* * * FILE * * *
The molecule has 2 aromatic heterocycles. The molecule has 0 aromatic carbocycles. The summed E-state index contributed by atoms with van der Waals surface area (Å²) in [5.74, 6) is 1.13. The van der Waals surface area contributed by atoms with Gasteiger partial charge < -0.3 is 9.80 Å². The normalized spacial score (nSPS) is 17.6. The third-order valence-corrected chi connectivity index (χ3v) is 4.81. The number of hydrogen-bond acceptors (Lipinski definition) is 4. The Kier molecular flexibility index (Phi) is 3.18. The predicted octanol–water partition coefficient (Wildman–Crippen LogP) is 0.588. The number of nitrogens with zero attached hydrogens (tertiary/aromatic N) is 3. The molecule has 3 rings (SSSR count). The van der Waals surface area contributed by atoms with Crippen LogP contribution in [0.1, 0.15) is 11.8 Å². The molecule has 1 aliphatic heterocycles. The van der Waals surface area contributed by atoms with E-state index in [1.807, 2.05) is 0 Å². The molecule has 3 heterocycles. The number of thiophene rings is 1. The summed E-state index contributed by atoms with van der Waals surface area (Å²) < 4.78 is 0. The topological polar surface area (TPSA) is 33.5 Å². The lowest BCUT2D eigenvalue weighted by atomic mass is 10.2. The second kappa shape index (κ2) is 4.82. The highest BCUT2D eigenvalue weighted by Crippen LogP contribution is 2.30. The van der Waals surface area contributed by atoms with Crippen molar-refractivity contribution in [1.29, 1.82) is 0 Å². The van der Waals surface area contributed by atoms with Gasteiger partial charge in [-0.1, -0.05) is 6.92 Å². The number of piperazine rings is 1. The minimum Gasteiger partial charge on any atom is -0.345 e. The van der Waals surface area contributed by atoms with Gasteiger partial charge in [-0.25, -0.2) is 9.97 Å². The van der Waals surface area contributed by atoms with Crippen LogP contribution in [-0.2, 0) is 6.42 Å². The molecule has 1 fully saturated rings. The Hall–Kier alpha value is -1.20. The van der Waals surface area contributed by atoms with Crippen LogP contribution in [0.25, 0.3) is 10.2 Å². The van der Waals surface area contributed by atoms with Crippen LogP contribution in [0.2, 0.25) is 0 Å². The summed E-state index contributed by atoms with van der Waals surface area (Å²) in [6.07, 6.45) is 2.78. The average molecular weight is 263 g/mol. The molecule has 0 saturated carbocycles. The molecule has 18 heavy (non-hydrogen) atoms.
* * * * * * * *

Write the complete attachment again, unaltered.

The molecule has 2 aromatic heterocycles. The molecule has 0 aromatic carbocycles. The summed E-state index contributed by atoms with van der Waals surface area (Å²) in [5.74, 6) is 1.13. The van der Waals surface area contributed by atoms with Gasteiger partial charge < -0.3 is 9.80 Å². The normalized spacial score (nSPS) is 17.6. The third-order valence-corrected chi connectivity index (χ3v) is 4.81. The number of hydrogen-bond acceptors (Lipinski definition) is 4. The Kier molecular flexibility index (Phi) is 3.18. The predicted octanol–water partition coefficient (Wildman–Crippen LogP) is 0.588. The number of nitrogens with zero attached hydrogens (tertiary/aromatic N) is 3. The molecule has 3 rings (SSSR count). The van der Waals surface area contributed by atoms with Crippen LogP contribution in [0.1, 0.15) is 11.8 Å². The molecule has 1 aliphatic heterocycles. The van der Waals surface area contributed by atoms with E-state index in [1.807, 2.05) is 0 Å². The molecule has 3 heterocycles. The number of thiophene rings is 1. The summed E-state index contributed by atoms with van der Waals surface area (Å²) < 4.78 is 0. The topological polar surface area (TPSA) is 33.5 Å². The lowest BCUT2D eigenvalue weighted by atomic mass is 10.2. The second kappa shape index (κ2) is 4.82. The highest BCUT2D eigenvalue weighted by Crippen LogP contribution is 2.30. The van der Waals surface area contributed by atoms with Crippen molar-refractivity contribution in [1.29, 1.82) is 0 Å². The van der Waals surface area contributed by atoms with Gasteiger partial charge in [-0.1, -0.05) is 6.92 Å². The number of piperazine rings is 1. The minimum Gasteiger partial charge on any atom is -0.345 e. The van der Waals surface area contributed by atoms with Gasteiger partial charge in [-0.25, -0.2) is 9.97 Å². The van der Waals surface area contributed by atoms with Crippen LogP contribution in [-0.2, 0) is 6.42 Å². The molecule has 1 fully saturated rings. The Hall–Kier alpha value is -1.20. The van der Waals surface area contributed by atoms with Crippen LogP contribution in [0.25, 0.3) is 10.2 Å². The van der Waals surface area contributed by atoms with Crippen LogP contribution in [0.2, 0.25) is 0 Å². The summed E-state index contributed by atoms with van der Waals surface area (Å²) in [6.07, 6.45) is 2.78. The average molecular weight is 263 g/mol. The molecule has 0 saturated carbocycles. The molecule has 18 heavy (non-hydrogen) atoms.